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Introducing Colin and the Changem Ideology

December 6, 2010

Hi all,

It being finals week and all, I’ll attempt to keep this short.  My name is Colin Lethem, I am a co-founder of ChangeMachine and I’d like to take a couple of minutes to talk about what I think ChangeMachine is all about.

I took a class this term that focused on classic social and economic thought as it relates to modernity.  While I did enjoy the class, I found that relating these thinkers to modernity was, for the most part, an exercise in futility.  When Adam Smith was writing, agriculture and small scale manufacture was the major economic activity-the driving force behind economic growth. When Marx and Weber were writing, it was industrial production.  Undeniably, we now live in an information age and by all accounts the information era is just beginning.  I believe that now, and for years to come, innovation and creativity-spread over the internet at the speed of light-will not only be the new engine for economic growth but also the primary impetus for social progress.  Networks will define our age and this is where ChangeMachine comes in.

The internet holds the tremendous power to reverse the apathetic, “what can I do? I’m just one person”  mindset that has seeped into our modern consciousness. We see examples of this every day whether it’s a blogger sharing ideas, a creative solution to world hunger, or even a couple of college roommates starting a website out of sheer boredom. The power of the individual to drive change has never been greater.  However, Creativity is not a solitary process. It happens within networks. It happens when talented people get together, when idea systems and mentalities merge; and this is a major problem for traditional micro-volunteering engines in which micro-actions are performed by individuals acting alone.  ChangeMachine hopes to address this issue by introducing an innovative system of organization where volunteers are members of user-managed “task-forces” that utilize live, online collaboration to promote creativity and innovation in problem solving.

Similarly, I see the possibility for ChangeMachine to become an invaluable asset to emerging non-profits as a hub for the development of new ideas.  Suppose an entrepreneur has a fantastic idea for a new non-profit but no idea how to get it off the ground. Now suppose he stumbles upon a website that connects him with talented people willing to develop marketing and social media campaigns, design a website,  offer legal advice, analyze data and so on and so forth.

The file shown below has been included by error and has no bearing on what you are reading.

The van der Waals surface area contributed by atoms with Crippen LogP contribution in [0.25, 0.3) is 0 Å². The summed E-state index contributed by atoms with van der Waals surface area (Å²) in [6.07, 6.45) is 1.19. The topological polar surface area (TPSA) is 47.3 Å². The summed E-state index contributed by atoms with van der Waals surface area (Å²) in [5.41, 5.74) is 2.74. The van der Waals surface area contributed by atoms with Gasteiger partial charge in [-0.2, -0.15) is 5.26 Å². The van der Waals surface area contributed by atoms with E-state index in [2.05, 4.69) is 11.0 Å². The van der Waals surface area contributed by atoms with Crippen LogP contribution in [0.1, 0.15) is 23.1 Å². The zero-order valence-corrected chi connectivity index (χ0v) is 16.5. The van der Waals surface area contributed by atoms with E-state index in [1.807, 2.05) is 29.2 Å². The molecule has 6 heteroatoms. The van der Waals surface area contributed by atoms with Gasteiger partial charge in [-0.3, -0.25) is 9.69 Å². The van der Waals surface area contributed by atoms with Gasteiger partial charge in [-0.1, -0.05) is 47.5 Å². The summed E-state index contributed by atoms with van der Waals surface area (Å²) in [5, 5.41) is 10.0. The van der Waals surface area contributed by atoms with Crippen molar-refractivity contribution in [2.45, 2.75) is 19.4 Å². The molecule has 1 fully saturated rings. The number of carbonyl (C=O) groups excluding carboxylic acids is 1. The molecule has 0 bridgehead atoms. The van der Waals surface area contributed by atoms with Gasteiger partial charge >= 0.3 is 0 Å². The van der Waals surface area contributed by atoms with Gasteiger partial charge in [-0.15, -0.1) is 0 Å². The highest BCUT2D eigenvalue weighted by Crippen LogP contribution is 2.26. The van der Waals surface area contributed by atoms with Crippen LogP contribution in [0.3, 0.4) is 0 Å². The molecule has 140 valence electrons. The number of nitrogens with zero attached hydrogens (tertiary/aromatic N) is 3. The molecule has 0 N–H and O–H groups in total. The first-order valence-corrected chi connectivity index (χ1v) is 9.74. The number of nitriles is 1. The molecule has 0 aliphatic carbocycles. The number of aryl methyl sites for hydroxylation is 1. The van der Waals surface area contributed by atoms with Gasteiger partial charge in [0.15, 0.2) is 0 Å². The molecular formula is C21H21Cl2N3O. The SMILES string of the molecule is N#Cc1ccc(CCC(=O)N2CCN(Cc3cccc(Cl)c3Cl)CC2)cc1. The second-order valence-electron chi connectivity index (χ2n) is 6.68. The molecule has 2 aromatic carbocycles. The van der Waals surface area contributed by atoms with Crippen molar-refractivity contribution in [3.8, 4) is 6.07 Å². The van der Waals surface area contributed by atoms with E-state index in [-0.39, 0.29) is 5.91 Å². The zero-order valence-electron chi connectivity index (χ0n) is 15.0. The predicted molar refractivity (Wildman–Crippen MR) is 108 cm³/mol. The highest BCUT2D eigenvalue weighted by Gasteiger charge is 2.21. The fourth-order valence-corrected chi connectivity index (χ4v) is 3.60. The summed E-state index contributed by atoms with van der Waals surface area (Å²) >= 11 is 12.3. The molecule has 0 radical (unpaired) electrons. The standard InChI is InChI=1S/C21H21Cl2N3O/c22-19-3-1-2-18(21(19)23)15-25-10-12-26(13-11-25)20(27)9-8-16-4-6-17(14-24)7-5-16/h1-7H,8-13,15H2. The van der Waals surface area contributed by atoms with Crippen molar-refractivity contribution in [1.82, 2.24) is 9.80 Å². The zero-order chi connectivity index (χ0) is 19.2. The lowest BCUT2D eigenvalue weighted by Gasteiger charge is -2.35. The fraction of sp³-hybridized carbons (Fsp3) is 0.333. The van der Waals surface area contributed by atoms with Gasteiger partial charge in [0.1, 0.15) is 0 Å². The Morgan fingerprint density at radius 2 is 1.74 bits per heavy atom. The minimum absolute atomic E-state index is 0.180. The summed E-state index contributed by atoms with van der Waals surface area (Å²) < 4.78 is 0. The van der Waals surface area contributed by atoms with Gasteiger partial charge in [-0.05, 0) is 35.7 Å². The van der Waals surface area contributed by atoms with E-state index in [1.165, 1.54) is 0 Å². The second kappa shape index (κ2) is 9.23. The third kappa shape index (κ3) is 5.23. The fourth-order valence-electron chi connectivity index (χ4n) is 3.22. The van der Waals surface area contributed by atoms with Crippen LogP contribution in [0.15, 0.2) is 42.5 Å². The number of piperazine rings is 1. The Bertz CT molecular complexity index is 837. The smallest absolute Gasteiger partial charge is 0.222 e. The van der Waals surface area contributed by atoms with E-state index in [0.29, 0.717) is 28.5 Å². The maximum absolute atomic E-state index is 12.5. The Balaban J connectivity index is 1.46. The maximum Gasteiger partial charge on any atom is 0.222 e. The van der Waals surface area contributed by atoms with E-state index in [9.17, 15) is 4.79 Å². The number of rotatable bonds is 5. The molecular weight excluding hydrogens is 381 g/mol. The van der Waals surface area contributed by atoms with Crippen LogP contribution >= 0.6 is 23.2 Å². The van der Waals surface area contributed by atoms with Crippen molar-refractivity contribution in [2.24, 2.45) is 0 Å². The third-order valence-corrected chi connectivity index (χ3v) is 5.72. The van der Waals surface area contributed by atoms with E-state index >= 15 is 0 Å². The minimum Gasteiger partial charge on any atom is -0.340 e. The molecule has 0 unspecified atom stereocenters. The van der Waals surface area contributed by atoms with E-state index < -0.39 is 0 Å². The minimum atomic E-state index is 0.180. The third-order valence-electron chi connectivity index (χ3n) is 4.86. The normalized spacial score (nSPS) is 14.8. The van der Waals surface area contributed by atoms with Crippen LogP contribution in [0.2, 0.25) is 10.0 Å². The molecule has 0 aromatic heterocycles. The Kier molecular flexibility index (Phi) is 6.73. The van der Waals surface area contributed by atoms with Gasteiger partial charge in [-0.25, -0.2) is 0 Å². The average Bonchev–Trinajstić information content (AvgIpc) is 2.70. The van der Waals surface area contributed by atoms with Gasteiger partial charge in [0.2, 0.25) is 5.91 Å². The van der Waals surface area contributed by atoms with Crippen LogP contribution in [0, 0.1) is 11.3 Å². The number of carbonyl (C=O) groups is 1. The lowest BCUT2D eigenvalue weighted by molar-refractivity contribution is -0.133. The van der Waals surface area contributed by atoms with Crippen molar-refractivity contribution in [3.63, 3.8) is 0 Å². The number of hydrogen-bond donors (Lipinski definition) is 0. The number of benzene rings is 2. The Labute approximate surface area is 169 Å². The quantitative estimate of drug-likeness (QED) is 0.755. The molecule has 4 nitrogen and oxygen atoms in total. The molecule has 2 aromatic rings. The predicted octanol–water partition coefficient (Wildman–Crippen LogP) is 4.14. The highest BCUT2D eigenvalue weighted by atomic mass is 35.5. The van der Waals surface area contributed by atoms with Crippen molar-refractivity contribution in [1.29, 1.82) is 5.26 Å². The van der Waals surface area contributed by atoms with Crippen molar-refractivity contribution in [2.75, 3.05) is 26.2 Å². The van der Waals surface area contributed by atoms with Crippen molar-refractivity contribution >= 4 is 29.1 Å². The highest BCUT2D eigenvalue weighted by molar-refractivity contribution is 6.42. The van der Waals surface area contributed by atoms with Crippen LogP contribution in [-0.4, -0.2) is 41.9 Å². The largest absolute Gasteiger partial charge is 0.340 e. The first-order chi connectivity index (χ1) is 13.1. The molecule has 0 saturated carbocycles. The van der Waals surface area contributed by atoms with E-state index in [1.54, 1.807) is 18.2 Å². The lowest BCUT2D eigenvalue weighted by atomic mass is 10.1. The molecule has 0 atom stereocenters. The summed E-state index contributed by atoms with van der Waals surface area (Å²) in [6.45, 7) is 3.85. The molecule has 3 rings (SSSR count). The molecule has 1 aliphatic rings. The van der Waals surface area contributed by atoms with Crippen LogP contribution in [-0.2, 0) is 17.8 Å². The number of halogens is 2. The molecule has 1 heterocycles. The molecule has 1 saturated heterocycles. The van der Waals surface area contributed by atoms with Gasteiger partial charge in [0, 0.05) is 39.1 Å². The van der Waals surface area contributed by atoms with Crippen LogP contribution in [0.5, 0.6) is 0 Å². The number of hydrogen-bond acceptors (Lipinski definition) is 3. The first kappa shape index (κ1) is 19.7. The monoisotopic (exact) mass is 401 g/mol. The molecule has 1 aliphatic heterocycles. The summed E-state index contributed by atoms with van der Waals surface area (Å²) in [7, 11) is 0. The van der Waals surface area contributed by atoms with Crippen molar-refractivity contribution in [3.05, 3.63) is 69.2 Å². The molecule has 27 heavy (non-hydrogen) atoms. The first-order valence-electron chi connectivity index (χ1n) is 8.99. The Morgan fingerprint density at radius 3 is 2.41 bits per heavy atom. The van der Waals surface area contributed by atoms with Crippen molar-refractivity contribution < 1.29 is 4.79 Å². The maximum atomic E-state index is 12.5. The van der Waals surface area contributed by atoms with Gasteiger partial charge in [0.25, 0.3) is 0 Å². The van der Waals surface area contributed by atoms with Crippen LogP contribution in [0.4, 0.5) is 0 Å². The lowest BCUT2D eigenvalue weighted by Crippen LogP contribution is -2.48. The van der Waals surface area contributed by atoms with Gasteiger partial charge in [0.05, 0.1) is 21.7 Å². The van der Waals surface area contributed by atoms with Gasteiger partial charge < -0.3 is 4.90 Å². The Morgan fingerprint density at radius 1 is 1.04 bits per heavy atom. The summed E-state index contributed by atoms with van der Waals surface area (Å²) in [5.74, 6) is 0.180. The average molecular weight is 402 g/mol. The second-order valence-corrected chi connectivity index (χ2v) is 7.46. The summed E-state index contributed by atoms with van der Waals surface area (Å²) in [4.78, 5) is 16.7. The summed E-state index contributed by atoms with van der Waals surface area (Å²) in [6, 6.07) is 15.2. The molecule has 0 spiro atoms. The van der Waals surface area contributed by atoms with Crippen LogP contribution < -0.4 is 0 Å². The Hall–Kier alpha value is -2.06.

More on this later, I hope you’re as excited as I am.

-Colin

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5 Comments leave one →
  1. Francesca permalink
    December 19, 2010 8:19 pm

    I disagree. I think ours is the social age. our entire economy is run on socializing and leisure. Sure leisure always existed, but it was never TRULY embraced by the establishment and acceptable for all individuals of all classes and walks of life. The information age is behind us. We currently live in an age where all sectors of society are supporting the luxury and leisure of the developed world. That is why TOMS is a successful if not booming social mission business. That is why the Gap’s RED campaign works so well. Attached to leisure is the act of socializing and connecting with individuals.

    This is why volunteering works so well for our age. Volunteering is a collective act. Even if you volunteer on your own, you feel connected to another community of individuals or to a larger cause. There is no information running this exchange, only selfish-altruism in the hopes of connecting to a larger group of individuals. In the past volunteering, or charity, was done in hopes of appealing to a higher power. Today more and more individuals volunteer to fulfill dreams of their community as well as their own.

    Once again, the baseline is social.

    keep up the good work guys. I believe in you!

    • Paul Kaplan permalink*
      December 20, 2010 8:54 am

      Thanks for the support and discourse, we are from UChicago so we love these issues (especially debating them until 4 in the morning)

      In what way do you mean the information age is over? Almost all new technology is for the express purpose of getting MORE data to MORE places in LESS time. All around you see the products of an information age: Data is much more free and open to all, companies that try to keep data private (cough, US Gov’t v. Wikileaks?) are tanking, anyone who tries to make the dissemination of data either difficult or expensive (read here: newspapers) are falling apart.

      Certainly the next reasonable step was to integrate humanities social drive into the superfast data channels, but it doesn’t mean we have left the age of information. Data processing, data distribution (whether it is crowdsourced like wikipedia or proprietary like high-frequency stock trading) is the king of the town, now and (I believe) forever.

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  1. Introducing Paul and the L3C vs. Nonprofit Debate « ChangeMachine

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